I think and write about software and algorithms. I also like to talk about books sometimes. If this is your first time here, maybe you would like to dive straight in and read about an algorithm to solve regex crosswords. Or if you like books, check out my controversial-on-hacker-news post 3 Rules for Choosing Nonfiction Books.

When not writing this blog I work as senior software engineer at Skyscanner in London. You may also know about the open source project I co-founded, Go Report Card. Currently I am writing a book called Production Go.

3 Rules for Choosing Nonfiction Books

I love reading nonfiction. But, as I am sure you can relate, I only have limited time. Even if we were able to make enough time to read one book a week on average—certainly not the case for me right now—we would still only be able to read around 3,000 books in our entire adult lives. At my current pace, the real number will likely end up being far lower. [Read More]

Efficient Bit Manipulation in Go 1.9

Go 1.9, released in August 2017, introduced the maths/bits package. This package provides optimized functions for bit counting and manipulation of unsigned integers. These are useful in low-level environments where the individual bits stored in an integer are of importance. Let’s take a look at some of the functions. First up, Len returns the minimum number of bits required to represent a value x. package main import ( "fmt" "math/bits" ) func main() { var a uint = 31 fmt. [Read More]

Diary of Building an iOS App with React Native

When news broke that React Native was open sourced on Friday, I felt elated. This was the moment I had been waiting for. Ever since the React.js conference videos introduced React Native in late January, I couldn’t wait to get my hands on it. If you don’t know React Native, it’s a new open source framework by Facebook that allows you to write iOS (and, eventually, Android) apps using HTML-like code (called JSX) and JavaScript. [Read More]

Excellent Open Source Go Projects

Something I often hear new Go developers say is that they are looking for some good projects to study, learn from and contribute to. Normally I suggest reading the Go source: it’s easy to read, you can pick a part you are interested in, and is probably bound to be the best example of idiomatic Go. But this past weekend presented itself with an opportunity to find more open source Go projects that are of the highest quality. [Read More]

Solving Regex Crosswords using Go

I first discovered regular expression crosswords two weeks ago, when RegexCrossword.com appeared on the Hacker News front page. I thoroughly enjoyed the nerdy 30 minutes I spent doing the puzzles, but soon enough my natural inclination towards making computers do my hard work got the better of me: I wanted to solve this with code. This morning I had some free time and decided to give it a shot. [Read More]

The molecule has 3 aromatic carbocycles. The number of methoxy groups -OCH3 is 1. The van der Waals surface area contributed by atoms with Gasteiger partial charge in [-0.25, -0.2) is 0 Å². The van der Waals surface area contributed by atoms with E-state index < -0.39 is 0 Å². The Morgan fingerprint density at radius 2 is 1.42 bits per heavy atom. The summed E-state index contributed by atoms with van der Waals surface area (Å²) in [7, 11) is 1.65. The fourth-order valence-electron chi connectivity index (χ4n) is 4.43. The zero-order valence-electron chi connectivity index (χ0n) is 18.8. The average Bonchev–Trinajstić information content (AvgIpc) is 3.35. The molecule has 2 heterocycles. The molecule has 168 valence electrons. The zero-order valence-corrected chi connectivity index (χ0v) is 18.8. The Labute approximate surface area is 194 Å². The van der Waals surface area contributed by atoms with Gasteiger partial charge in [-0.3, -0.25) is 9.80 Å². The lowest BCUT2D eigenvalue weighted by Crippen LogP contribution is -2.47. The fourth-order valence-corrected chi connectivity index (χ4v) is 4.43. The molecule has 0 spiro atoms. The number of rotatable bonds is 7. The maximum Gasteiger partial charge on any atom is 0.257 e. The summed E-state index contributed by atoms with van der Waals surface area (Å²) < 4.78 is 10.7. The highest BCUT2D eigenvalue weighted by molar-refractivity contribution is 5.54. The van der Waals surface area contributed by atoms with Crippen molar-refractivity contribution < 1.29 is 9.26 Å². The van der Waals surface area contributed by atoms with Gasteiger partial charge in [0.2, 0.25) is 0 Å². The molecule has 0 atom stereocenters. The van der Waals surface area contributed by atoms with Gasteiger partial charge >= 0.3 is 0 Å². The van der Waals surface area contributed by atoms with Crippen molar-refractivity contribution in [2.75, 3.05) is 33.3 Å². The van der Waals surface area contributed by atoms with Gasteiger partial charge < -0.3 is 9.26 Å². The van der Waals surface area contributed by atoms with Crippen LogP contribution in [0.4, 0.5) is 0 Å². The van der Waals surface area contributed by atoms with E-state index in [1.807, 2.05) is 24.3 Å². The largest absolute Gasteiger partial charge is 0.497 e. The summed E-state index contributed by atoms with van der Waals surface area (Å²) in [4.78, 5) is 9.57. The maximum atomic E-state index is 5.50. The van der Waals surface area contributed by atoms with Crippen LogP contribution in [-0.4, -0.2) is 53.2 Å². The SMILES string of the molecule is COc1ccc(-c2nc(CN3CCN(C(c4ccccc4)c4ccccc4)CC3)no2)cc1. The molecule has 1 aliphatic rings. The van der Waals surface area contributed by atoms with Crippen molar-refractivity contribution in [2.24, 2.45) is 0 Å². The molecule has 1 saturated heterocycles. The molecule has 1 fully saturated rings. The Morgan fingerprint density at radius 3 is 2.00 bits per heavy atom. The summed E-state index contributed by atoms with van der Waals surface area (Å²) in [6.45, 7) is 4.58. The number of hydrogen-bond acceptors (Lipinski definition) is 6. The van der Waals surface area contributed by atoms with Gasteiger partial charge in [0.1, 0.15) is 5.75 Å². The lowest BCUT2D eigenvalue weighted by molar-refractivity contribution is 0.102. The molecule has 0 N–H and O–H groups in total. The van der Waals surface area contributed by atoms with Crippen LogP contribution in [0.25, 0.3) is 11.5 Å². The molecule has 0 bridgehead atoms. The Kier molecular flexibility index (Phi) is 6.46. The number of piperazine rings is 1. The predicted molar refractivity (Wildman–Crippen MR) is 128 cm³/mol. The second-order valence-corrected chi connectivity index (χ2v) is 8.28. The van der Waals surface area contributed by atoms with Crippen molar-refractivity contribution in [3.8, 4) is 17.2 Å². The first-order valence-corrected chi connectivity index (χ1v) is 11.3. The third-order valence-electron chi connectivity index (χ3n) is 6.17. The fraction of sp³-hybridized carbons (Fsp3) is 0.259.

Running the Go Race Detector with -cover

There are two test options that make testing in Go especially powerful: one is -cover, which generates test coverage reports, and the other is -race, which warns of possible race conditions in your code. If you haven’t used them yet, you should. They are very useful tools, and both are covered well (so to speak) by official blog posts: The cover story and Introducing the Race Detector. A subtle problem arises, however, when you use these two together. [Read More]

Efficient String Concatenation in Go

In this article I investigate the computational performance of various string concatenation methods in the Go programming language. To evaluate the options, I prepared some typical Go benchmarks using the Go testing package. A benchmark looks something like this: func BenchmarkBufferString(b *testing.B, numConcat int) { var ns string for i := 0; i < b.N; i++ { next := nextString() buffer := bytes.NewBufferString("") for u := 0; u < numConcat; u++ { buffer. [Read More]

Why is Golang popular in China?

Earlier this week I wrote a post titled The Popularity of Go. The post itself turned out to be quite popular, and I received a lot of great feedback from the Go community (thanks!). One thing I brought up in the post, and that a lot of folks commented on, was the apparent popularity of Go in China according to Google Trends. The graph above shows the searches for “golang” by country on Google Trends. [Read More]

The Popularity of Go

When you look at the Google Trends graph above, it would seem like the Go programming language, also known as Golang, is on its way to big things. But let’s not get ahead of ourselves, Go fans. Let’s first have a cup of java to put things into perspective: Golang’s popularity as a search term might be growing faster than bamboo in springtime, but it’s still dwarfed by the massive overgrowth that is the Java programming language. [Read More]